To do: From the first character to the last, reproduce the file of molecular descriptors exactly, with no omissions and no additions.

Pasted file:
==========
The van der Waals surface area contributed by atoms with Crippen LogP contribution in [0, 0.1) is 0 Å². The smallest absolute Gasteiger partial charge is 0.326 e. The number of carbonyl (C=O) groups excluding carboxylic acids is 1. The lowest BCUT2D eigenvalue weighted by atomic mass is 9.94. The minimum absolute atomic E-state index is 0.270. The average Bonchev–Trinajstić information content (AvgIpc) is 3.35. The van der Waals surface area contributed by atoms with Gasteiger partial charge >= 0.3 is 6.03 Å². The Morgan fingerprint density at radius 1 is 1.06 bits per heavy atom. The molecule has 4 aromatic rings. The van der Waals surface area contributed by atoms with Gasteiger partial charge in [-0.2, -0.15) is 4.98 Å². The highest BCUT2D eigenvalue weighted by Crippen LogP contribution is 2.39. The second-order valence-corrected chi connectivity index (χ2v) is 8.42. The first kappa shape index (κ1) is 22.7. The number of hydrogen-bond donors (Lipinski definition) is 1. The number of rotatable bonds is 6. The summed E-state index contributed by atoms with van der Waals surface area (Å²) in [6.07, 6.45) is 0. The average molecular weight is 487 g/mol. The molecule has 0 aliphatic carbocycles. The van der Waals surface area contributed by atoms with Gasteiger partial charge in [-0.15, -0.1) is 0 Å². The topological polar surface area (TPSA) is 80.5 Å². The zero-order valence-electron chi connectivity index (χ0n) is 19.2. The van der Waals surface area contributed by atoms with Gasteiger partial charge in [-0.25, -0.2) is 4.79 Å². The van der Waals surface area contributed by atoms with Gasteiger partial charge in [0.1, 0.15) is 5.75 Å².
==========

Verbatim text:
The van der Waals surface area contributed by atoms with Crippen LogP contribution in [0, 0.1) is 0 Å². The smallest absolute Gasteiger partial charge is 0.326 e. The number of carbonyl (C=O) groups excluding carboxylic acids is 1. The lowest BCUT2D eigenvalue weighted by atomic mass is 9.94. The minimum absolute atomic E-state index is 0.270. The average Bonchev–Trinajstić information content (AvgIpc) is 3.35. The van der Waals surface area contributed by atoms with Gasteiger partial charge >= 0.3 is 6.03 Å². The Morgan fingerprint density at radius 1 is 1.06 bits per heavy atom. The molecule has 4 aromatic rings. The van der Waals surface area contributed by atoms with Gasteiger partial charge in [-0.2, -0.15) is 4.98 Å². The highest BCUT2D eigenvalue weighted by Crippen LogP contribution is 2.39. The second-order valence-corrected chi connectivity index (χ2v) is 8.42. The first kappa shape index (κ1) is 22.7. The number of hydrogen-bond donors (Lipinski definition) is 1. The number of rotatable bonds is 6. The summed E-state index contributed by atoms with van der Waals surface area (Å²) in [6.07, 6.45) is 0. The average molecular weight is 487 g/mol. The molecule has 0 aliphatic carbocycles. The van der Waals surface area contributed by atoms with Gasteiger partial charge in [-0.15, -0.1) is 0 Å². The topological polar surface area (TPSA) is 80.5 Å². The zero-order valence-electron chi connectivity index (χ0n) is 19.2. The van der Waals surface area contributed by atoms with Gasteiger partial charge in [-0.25, -0.2) is 4.79 Å². The van der Waals surface area contributed by atoms with Gasteiger partial charge in [0.1, 0.15) is 5.75 Å².